DVD Review: ‘McHale’s Navy’ Double Feature

McHale's Navy Joins the Air Force

It’s one thing to turn TV series into movies long after the fact (Get Smart, Bewitched, George of the Jungle, 1997’s McHale’s Navy), but in the ’60s, some such spinoffs were made and released while the series still aired.

Take 1964-68’s The Man From UNCLE, which added footage to existing episodes for two feature films, and 1962-1966’s McHale’s Navy, which shot two all-new features.

Both of the latter are on a single-disc DVD due Tuesday from Shout! Factory, which also has released the zany WWII naval comedy’s four seasons and 138 episodes.

The first film, 1964’s McHale’s Navy, show the pros and cons of splashing small-screen shows onto big-screen canvases. Though production values are higher — starting with using color, unlike the b&w series — they aren’t that high.

The film clearly is a backlot So Cal production, using obvious process shots to show ships at sea. Yet it’s still nice seeing Oscar-winner Ernest Borgnine’s PT-boat commander, McHale, and his rascally boys amid more expansive on-land locations and in wider views.

A routine save-the-farm (orphange) plot is stretched thinly over 93 minutes, with McHale’s PT-73 crew involved in more scheming and high jinks while torturing belligerent Captain Binghamton, trailed by lovable lackey Lt. Carpenter (Bob Hastings), a Smithers to Flynn’s Mr. Burns.

Flynn plays the captain for the big screen with even fiercer fury — to the point of shrill painfulness at times. As always, the true war here wasn’t with the Japanese  in the South Pacific so much as Binghamton’s obsession with drumming McHale and his mischevious crew out of the service — while being haplessly tormented by Tim Conway’s bumbling Ensign Parker.

Conway can’t do much to one-up his goofy pratfall shtick, upon which the film relies relentlessly. His slapstick is obvious and labored through much of the movie — funny in moments, but a little of this goes a long way.

But as the boys try drumming up big bucks to pay off debts and benefit a struggling orphanage, they do meet newcomers played by welcome guest stars.

George Kennedy — an Oscar winner for Cool Hand Luke just four years later — plays a combative French businessman, and songstress Claudine Longet plays a young French woman (at least her accent isn’t feigned) vaguely connected to him and menaced by him. Enter Parker as her unlikely Lancelot.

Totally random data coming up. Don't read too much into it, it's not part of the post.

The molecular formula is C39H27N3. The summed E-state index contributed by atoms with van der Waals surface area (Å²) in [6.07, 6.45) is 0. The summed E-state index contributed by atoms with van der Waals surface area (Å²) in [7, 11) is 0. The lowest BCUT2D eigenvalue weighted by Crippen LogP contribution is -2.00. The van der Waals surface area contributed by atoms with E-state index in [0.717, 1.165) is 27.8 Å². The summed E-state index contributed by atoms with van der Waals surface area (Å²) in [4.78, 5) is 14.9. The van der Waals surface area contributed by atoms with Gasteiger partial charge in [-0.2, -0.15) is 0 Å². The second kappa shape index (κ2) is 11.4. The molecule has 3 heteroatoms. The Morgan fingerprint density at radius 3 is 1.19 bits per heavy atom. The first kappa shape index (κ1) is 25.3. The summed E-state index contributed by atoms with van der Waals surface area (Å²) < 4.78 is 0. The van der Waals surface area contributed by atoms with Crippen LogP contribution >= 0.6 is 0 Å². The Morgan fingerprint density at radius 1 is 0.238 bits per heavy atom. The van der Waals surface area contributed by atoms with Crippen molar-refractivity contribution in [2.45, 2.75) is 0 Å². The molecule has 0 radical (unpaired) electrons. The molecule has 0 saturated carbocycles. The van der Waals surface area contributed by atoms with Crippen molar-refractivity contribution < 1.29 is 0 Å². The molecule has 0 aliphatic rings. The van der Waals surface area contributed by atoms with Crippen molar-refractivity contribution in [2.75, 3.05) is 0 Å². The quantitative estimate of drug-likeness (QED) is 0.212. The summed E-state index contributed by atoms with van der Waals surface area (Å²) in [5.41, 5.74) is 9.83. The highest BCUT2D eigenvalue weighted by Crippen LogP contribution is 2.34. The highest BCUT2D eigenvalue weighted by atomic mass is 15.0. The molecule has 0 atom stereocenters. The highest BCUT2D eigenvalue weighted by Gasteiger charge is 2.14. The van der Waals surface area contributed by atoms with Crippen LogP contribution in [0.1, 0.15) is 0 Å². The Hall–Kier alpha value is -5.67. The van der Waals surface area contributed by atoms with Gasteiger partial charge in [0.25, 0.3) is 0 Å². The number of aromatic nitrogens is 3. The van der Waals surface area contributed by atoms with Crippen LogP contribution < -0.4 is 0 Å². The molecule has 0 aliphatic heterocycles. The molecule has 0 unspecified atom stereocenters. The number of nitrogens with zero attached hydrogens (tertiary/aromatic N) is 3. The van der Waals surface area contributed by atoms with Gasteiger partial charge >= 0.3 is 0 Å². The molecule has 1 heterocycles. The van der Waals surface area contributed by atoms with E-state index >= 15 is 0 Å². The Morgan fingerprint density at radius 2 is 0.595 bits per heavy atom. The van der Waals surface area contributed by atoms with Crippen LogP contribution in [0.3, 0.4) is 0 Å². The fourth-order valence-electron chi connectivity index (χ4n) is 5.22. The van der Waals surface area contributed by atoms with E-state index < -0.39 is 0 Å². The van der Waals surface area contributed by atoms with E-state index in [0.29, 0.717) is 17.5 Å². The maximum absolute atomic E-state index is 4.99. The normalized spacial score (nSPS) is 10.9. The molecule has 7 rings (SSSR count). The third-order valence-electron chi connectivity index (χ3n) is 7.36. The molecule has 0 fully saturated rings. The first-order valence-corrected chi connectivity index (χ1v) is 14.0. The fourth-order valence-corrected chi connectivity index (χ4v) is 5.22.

Both guest actors also guest-starred on two episodes of the TV series. Here they pop up in just two segments, leaving us with the usual crew’s routine laughs — but at least a more colorful view of their world for the big screen.

The follow-up film, 1965’s McHale’s Navy Joins the Air Force, has Flynn, Conway and company but, awkwardly, not Borgnine. He was off making the film The Flight of the Phoenix, and his character’s absence was written off with one line.

Carl Ballantine’s Gruber didn’t join the crew either, but that was no great loss for him, since the supporting players had far less to do in this feature and barely appeared in its last hour.

That left Conway and Flynn to carry the laugh load, and they did — not always adroitly, but often more amusingly than in the first film, with absurd situations taken to cartoonish extremes

Like Peter Sellers’ Inspector Clouseau in The Pink Panther films, Parker is utterly inept yet somehow prevails via dumb luck. And it makes Binghamton just want to scream — which he does. A lot.

The setting is Australia, where Parker is mistaken for a general’s pilot son, leading to nutty business that sustains manic mirth well enough. It’s also nice to see lots of women in the cast — a rarity for the series.

In a cameo, Ted Bessell played the general’s son, shortly before landing a five-season role as Marlo Thomas’ boyfriend on That Girl.

Though this feels a bit more movie-like than the first film, it can look just as phony at times. Worst of all is black-and-white stock footage of aircraft — within a color movie! Stock footage is obvious enough without announcing is fakiness.

But overall I’ll take this second film, even without Borgnine (largely a straight man, anyway). It’s not art, but did it ever claim to be?

— Bruce Westbrook





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